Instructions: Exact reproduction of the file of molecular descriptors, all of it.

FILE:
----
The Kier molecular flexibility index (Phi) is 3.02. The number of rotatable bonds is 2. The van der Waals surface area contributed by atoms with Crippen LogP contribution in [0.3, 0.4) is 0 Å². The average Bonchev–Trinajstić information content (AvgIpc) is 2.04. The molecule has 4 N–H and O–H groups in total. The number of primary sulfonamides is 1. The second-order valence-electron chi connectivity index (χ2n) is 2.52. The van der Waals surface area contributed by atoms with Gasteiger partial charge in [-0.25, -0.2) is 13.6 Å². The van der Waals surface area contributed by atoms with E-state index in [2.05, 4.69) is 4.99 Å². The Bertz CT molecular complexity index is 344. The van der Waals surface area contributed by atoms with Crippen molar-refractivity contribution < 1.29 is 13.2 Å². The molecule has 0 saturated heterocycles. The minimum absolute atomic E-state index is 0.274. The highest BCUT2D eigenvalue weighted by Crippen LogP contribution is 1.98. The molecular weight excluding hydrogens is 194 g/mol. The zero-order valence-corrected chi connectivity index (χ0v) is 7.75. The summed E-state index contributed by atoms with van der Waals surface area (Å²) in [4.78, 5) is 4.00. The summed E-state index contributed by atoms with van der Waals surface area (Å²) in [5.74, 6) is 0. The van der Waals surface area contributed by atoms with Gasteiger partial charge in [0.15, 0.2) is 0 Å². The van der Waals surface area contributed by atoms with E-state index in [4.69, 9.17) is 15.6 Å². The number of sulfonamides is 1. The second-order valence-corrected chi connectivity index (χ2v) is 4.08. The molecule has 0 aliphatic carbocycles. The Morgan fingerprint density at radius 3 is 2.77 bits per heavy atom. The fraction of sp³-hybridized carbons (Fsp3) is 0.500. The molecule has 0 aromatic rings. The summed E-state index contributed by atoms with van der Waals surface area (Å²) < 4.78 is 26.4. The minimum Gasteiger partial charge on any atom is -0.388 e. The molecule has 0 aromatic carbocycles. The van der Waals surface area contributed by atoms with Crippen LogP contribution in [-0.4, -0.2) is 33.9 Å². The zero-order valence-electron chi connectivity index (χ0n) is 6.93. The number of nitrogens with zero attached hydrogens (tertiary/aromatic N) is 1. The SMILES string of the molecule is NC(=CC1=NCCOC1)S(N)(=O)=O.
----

The Kier molecular flexibility index (Phi) is 3.02. The number of rotatable bonds is 2. The van der Waals surface area contributed by atoms with Crippen LogP contribution in [0.3, 0.4) is 0 Å². The average Bonchev–Trinajstić information content (AvgIpc) is 2.04. The molecule has 4 N–H and O–H groups in total. The number of primary sulfonamides is 1. The second-order valence-electron chi connectivity index (χ2n) is 2.52. The van der Waals surface area contributed by atoms with Gasteiger partial charge in [-0.25, -0.2) is 13.6 Å². The van der Waals surface area contributed by atoms with E-state index in [2.05, 4.69) is 4.99 Å². The Bertz CT molecular complexity index is 344. The van der Waals surface area contributed by atoms with Crippen molar-refractivity contribution < 1.29 is 13.2 Å². The molecule has 0 saturated heterocycles. The minimum absolute atomic E-state index is 0.274. The highest BCUT2D eigenvalue weighted by Crippen LogP contribution is 1.98. The molecular weight excluding hydrogens is 194 g/mol. The zero-order valence-corrected chi connectivity index (χ0v) is 7.75. The summed E-state index contributed by atoms with van der Waals surface area (Å²) in [4.78, 5) is 4.00. The summed E-state index contributed by atoms with van der Waals surface area (Å²) in [5.74, 6) is 0. The van der Waals surface area contributed by atoms with Gasteiger partial charge in [0.15, 0.2) is 0 Å². The van der Waals surface area contributed by atoms with E-state index in [4.69, 9.17) is 15.6 Å². The number of sulfonamides is 1. The second-order valence-corrected chi connectivity index (χ2v) is 4.08. The molecule has 0 aliphatic carbocycles. The Morgan fingerprint density at radius 3 is 2.77 bits per heavy atom. The fraction of sp³-hybridized carbons (Fsp3) is 0.500. The molecule has 0 aromatic rings. The summed E-state index contributed by atoms with van der Waals surface area (Å²) < 4.78 is 26.4. The minimum Gasteiger partial charge on any atom is -0.388 e. The molecule has 0 aromatic carbocycles. The van der Waals surface area contributed by atoms with Crippen LogP contribution in [-0.4, -0.2) is 33.9 Å². The zero-order valence-electron chi connectivity index (χ0n) is 6.93. The number of nitrogens with zero attached hydrogens (tertiary/aromatic N) is 1. The SMILES string of the molecule is NC(=CC1=NCCOC1)S(N)(=O)=O.